Afghanistan is one of the most dangerous and impoverished nations in the world. What can be done to help to turn it around?

One of the biggest problems Afghanistan faces is its history of a weak rule of law. The rule of law has to do with the strength of legal institutions, as well as laws themselves. It also applies to how laws are carried out—equally or unequally.

When the rule of law is strong, it provides a basis for a society’s economic development, security, infrastructure and an accountable government. A strong rule of law also improves public health, alleviates poverty and improves education.

Weak rule of law leads to crime, corruption and the unequal application of laws across a society. Afghanistan has struggled with all these things, and improving and solidifying the rule of law is important to secure its future. For a country to flourish, a strong rule of law is needed.

It is a generally accepted idea, that for some, education is a pathway out of poverty. However, without a strong rule of law, which limits the Taliban preventing girls from going to school or corruption from impacting learner’s education, this pathway is fraught with difficulties. Corruption is a massive problem in Afghanistan—the country ranked last for the absence of corruption in the World Justice Project’s 2014 Rule of Law Index.

Sadly, the problem runs deeper than merely educating Afghan girls and boys with hopes that they will escape poverty. For Afghanistan to improve its rule of law and therefore it’s future, it’s legal education system must continue to be developed.

Because of Afghanistan’s five constitutions since 1964 along with Soviet occupation and the Taliban government, the country’s legal system been decimated and fallen behind the rest of the world. The legal education system has failed to produce a capable body of legal experts, instead a group of jurists who have made their best effort in recent times but are woefully unprepared.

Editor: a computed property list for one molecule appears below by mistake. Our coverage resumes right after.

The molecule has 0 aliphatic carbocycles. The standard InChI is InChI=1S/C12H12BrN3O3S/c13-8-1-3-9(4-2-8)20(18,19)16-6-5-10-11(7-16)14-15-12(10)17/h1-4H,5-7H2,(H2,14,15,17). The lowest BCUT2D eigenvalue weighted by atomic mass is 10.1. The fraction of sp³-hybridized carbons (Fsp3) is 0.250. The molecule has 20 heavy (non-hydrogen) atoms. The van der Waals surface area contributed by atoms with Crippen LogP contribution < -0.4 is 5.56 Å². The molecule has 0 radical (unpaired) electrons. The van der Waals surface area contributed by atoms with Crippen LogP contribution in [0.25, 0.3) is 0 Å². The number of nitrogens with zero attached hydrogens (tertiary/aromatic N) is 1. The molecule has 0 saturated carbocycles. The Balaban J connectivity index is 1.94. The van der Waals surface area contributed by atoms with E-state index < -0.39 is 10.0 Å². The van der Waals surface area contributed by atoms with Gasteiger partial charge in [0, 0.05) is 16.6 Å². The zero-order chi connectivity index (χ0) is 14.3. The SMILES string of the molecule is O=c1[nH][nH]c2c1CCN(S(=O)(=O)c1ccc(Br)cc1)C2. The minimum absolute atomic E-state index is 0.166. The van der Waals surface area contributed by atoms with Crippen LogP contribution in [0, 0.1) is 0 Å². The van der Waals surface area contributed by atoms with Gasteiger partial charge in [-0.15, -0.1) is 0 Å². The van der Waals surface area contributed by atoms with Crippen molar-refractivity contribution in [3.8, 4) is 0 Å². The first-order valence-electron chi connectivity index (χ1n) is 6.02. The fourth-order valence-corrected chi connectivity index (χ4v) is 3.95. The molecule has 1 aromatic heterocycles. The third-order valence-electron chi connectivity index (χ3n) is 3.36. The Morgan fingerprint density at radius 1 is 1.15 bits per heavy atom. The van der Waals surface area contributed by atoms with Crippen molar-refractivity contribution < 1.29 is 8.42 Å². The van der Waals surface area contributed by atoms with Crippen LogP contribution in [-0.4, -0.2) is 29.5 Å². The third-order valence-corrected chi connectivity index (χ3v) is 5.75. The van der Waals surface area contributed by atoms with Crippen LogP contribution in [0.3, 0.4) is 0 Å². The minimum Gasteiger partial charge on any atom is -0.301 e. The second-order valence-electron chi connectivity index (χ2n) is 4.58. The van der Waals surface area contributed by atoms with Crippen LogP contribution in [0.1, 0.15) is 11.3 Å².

Since U.S. military intervention and the fall of the Taliban in 2001, much has been done to try and improve both the university and legal education systems in the county. Strengthening these institutions can lead to fewer instances of land disputes—the main cause of conflict in Afghanistan. They are common because both informal and formal devices used to resolve the conflicts are fragile and weak.

Land disputes are also a perfect example of a weak rule of law because they illustrate an instance where a law says one thing, but in practice, it is not relevant, enforced or practical. The current land ownership law states the need for documents proving ownership of land, however, only 20 percent of land actually has these documents.

The U.S. State Department has played a role in developing the legal system in Afghanistan by bringing young lawyers to the U.S. to study, who have then gone back to their home country to set up legal practices. This is a good step, but improvement in the rule of law via more development of the legal education system in Afghanistan itself could go even further to improve its future as a safer, less impoverished country.

– Greg Baker

Sources: The Hague Institute for Global Justice, The New York Times, United States Institute for Peace, The World Justice Project, U.S. Department of State
Photo: Clarksville Online

poverty in khartoum
Sudan is one of the most ethnically diverse countries in the world, but poverty desperately affects the population of 44 million.

The city of Khartoum is notorious for its destitution. The population has tripled over the past 20 years; however, the government has not implemented any formal accommodation for this influx. The current government is not a sufficient resource to address poverty in Khartoum as it lacks information and the capacity to combat the issue.

It is recorded that 180,000 people died of poverty before 2004 when the conflict finally gained international attention, with the U.N. warning on “atrocities” and Powell declaring it a genocide. Poverty linked with conflict has killed several million people in Sudan and South Sudan.